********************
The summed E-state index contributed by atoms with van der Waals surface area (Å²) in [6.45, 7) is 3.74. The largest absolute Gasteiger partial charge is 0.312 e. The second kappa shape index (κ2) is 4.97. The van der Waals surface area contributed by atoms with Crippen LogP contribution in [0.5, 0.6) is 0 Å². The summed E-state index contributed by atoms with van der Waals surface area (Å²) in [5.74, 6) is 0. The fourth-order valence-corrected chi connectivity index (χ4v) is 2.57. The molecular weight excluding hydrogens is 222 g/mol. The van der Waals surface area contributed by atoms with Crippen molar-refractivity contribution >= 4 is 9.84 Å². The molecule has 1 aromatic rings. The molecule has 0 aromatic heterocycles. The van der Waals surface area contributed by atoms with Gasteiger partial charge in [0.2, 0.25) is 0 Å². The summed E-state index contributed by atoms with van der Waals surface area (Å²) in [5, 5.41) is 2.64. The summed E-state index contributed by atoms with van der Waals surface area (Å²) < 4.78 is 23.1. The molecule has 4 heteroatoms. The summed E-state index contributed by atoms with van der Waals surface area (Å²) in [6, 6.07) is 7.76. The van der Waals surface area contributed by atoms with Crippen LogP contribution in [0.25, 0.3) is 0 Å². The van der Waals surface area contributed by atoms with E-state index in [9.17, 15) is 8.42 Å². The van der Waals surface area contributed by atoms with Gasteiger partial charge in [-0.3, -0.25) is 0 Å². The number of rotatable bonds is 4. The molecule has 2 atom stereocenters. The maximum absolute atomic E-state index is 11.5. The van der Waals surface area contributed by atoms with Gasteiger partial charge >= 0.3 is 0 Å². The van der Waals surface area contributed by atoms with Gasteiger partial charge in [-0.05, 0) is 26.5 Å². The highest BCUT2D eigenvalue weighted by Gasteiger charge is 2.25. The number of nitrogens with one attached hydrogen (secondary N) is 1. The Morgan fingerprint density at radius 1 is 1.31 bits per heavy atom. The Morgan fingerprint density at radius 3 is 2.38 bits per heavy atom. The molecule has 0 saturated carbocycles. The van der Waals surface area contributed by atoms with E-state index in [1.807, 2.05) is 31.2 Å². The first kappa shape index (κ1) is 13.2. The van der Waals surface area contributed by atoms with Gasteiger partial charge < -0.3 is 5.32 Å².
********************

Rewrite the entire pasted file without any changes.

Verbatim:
The summed E-state index contributed by atoms with van der Waals surface area (Å²) in [6.45, 7) is 3.74. The largest absolute Gasteiger partial charge is 0.312 e. The second kappa shape index (κ2) is 4.97. The van der Waals surface area contributed by atoms with Crippen LogP contribution in [0.5, 0.6) is 0 Å². The summed E-state index contributed by atoms with van der Waals surface area (Å²) in [5.74, 6) is 0. The fourth-order valence-corrected chi connectivity index (χ4v) is 2.57. The molecular weight excluding hydrogens is 222 g/mol. The van der Waals surface area contributed by atoms with Crippen molar-refractivity contribution >= 4 is 9.84 Å². The molecule has 1 aromatic rings. The molecule has 0 aromatic heterocycles. The van der Waals surface area contributed by atoms with Gasteiger partial charge in [0.2, 0.25) is 0 Å². The summed E-state index contributed by atoms with van der Waals surface area (Å²) in [5, 5.41) is 2.64. The summed E-state index contributed by atoms with van der Waals surface area (Å²) < 4.78 is 23.1. The molecule has 4 heteroatoms. The summed E-state index contributed by atoms with van der Waals surface area (Å²) in [6, 6.07) is 7.76. The van der Waals surface area contributed by atoms with Crippen LogP contribution in [0.25, 0.3) is 0 Å². The van der Waals surface area contributed by atoms with E-state index in [9.17, 15) is 8.42 Å². The van der Waals surface area contributed by atoms with Gasteiger partial charge in [-0.3, -0.25) is 0 Å². The number of rotatable bonds is 4. The molecule has 2 atom stereocenters. The maximum absolute atomic E-state index is 11.5. The van der Waals surface area contributed by atoms with Gasteiger partial charge >= 0.3 is 0 Å². The van der Waals surface area contributed by atoms with Gasteiger partial charge in [-0.05, 0) is 26.5 Å². The highest BCUT2D eigenvalue weighted by Gasteiger charge is 2.25. The number of nitrogens with one attached hydrogen (secondary N) is 1. The Morgan fingerprint density at radius 1 is 1.31 bits per heavy atom. The Morgan fingerprint density at radius 3 is 2.38 bits per heavy atom. The molecule has 0 saturated carbocycles. The van der Waals surface area contributed by atoms with E-state index in [1.807, 2.05) is 31.2 Å². The first kappa shape index (κ1) is 13.2. The van der Waals surface area contributed by atoms with Gasteiger partial charge < -0.3 is 5.32 Å².